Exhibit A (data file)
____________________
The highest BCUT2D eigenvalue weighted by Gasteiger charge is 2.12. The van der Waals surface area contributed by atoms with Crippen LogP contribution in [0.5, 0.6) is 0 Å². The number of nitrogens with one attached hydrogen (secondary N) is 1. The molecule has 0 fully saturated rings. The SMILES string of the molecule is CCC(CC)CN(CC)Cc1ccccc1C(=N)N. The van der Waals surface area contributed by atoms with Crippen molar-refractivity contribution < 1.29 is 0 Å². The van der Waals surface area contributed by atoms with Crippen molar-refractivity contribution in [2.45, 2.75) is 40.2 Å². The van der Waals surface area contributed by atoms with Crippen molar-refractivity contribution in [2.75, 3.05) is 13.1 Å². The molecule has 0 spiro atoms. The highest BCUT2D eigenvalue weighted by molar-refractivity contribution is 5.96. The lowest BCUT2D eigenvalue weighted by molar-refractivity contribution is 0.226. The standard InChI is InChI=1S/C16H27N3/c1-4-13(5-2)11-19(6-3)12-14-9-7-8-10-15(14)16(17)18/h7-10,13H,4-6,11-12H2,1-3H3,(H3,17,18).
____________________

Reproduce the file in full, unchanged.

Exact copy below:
The highest BCUT2D eigenvalue weighted by Gasteiger charge is 2.12. The van der Waals surface area contributed by atoms with Crippen LogP contribution in [0.5, 0.6) is 0 Å². The number of nitrogens with one attached hydrogen (secondary N) is 1. The molecule has 0 fully saturated rings. The SMILES string of the molecule is CCC(CC)CN(CC)Cc1ccccc1C(=N)N. The van der Waals surface area contributed by atoms with Crippen molar-refractivity contribution < 1.29 is 0 Å². The van der Waals surface area contributed by atoms with Crippen molar-refractivity contribution in [2.45, 2.75) is 40.2 Å². The van der Waals surface area contributed by atoms with Crippen molar-refractivity contribution in [2.75, 3.05) is 13.1 Å². The molecule has 0 spiro atoms. The highest BCUT2D eigenvalue weighted by molar-refractivity contribution is 5.96. The lowest BCUT2D eigenvalue weighted by molar-refractivity contribution is 0.226. The standard InChI is InChI=1S/C16H27N3/c1-4-13(5-2)11-19(6-3)12-14-9-7-8-10-15(14)16(17)18/h7-10,13H,4-6,11-12H2,1-3H3,(H3,17,18).